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Home for the Holidays: Seasonal Tips for New Bedford Pet Owners

holiday pet tips new bedfordEven the most socialized pet can get stressed out around the holidays. Guests are coming and going, packages are being delivered, new smells and foods are being prepared, and of course – that big tree in the living room. Whether you have a large gathering of friends and family or just a quiet get together this holiday season, there are things that New Bedford pet owners can do to make the holidays safer for their pets. In addition to routine check-ups at the local Dartmouth animal hospital, preventive vaccines, and dental care for pets, these seasonal pet tips can help you to make everything “merry and bright” for your furry, four-legged friends.

Challenge #1 – Holiday Food

For many pet owners, this is the biggest concern. Of course, certain foods are considered to be toxic or dangerous to pets that must be avoided at all costs. However, if you are hosting a potluck event or if gifts exchanged contain candies and other treats, it could be impossible to keep them out of your home entirely. Ensure that your pet does not have access to treats that contain grapes or raisins, onions, chocolate, xylitol, and other toxic ingredients. Keep all people food out of reach and instruct your guests against feeding scraps or offering any treats to your pets.

Challenge #2 – Create a Safe Space

One of the best ways to keep your pet out of harm’s way during a holiday event is to find them a safe space where they can feel secure. The safe place should be either a kennel, crate, or another gated area for dogs that includes a comfortable bed, some safe toys, and fresh water. For cats, consider a room or space that features a locked door so guests (and children) can’t open it and accidentally let the cat out. The last thing you want to do is have to go hunting for your cat or dog during or after the party because they ran out in fear. Winter is a dangerous season in the best of circumstances, but a frightened pet can run further than you might think. Do everything you can to prepare for your pet’s safety – no matter what.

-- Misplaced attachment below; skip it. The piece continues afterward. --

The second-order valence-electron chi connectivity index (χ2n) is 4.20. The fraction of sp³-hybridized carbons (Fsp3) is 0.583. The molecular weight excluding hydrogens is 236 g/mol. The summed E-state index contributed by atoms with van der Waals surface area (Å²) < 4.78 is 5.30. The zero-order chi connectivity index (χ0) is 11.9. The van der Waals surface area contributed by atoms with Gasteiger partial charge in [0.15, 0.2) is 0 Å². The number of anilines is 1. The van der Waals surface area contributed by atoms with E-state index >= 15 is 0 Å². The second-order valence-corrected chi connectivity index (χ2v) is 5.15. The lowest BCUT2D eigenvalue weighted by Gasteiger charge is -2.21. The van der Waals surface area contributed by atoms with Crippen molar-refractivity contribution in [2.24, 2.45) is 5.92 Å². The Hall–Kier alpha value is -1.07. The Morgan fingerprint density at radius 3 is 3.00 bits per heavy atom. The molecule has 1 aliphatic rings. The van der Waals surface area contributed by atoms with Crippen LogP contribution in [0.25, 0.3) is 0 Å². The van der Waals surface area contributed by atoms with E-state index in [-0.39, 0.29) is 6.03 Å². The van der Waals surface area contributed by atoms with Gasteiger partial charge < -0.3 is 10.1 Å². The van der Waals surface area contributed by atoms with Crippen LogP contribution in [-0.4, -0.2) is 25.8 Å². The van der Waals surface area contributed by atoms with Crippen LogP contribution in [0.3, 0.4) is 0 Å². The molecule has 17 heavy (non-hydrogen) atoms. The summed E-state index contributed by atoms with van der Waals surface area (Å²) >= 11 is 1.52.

Challenge #3 – Holiday Decorations

For some pets, traditional decorative items can be the most dangerous. Lit candles can be a danger to both cats and dogs, posing more than just a potential fire hazard. Singed whiskers and paws – even on a very high shelf – can be a big problem, even when you are at home. Decorating a holiday tree, centerpiece, of a display with potpourri can also be extremely attractive to a pet. Unfortunately, many of the ingredients used in these decorative items can be toxic. Consider changing the decorations you use or at least the location in which you display them when you have new or young pets in your home. Tinsel, scented air fresheners, and even the Christmas tree itself can be significant temptation to curious pets. This is one of the more essential and overlooked seasonal pet tips.

Challenge #4 – Seasonal Plants

It might seem like an innocent enough gift, but a pot of holly, mistletoe, lilies, or poinsettia can be extremely dangerous to pets. While not all pets nibble on plants, it is still a good idea to keep these seasonal items out of your home and opt for faux versions to use in your holiday displays. It’s not worth New Bedford pet owners taking a chance when there are thousands of pets hurt by toxic plants each year. You could keep them up on a high shelf, but as we know with candles and other dangerous items, many pets can be quite intelligent and still figure out how to reach them. If your pet does ingest plants of any kind, contact your local Dartmouth animal hospital right away.

Schedule an End-of-Year Check-Up

One way to keep your pet healthy throughout the year is to schedule regular check-ups and stay on top of vaccinations, preventive treatments, and dental care for pets. Cats, dogs, rabbits, and many exotics will all thrive and live healthier lives if they have regular check-ups. It is essential to find a local veterinary clinic that can provide the type of care for the species of pet that you keep in your home. Pocket pets and traditional domesticated pets can be an excellent addition to your family. Still, you need to be able to provide them with the quality of care necessary to ensure a long and healthy life.

Contact Anchor Animal Hospital in Dartmouth to schedule a check-up for your pet. An end-of-year check-up can be a great way to say good-bye to 2019 and prepare your pet for what’s to come in the New Year. Give us a call at 508-996-3731 to speak with one of our team members about veterinary services for your pet. Since 1975, Anchor Animal Hospital has provided quality, comprehensive veterinary care for New Bedford pet owners in the Southcoast area.

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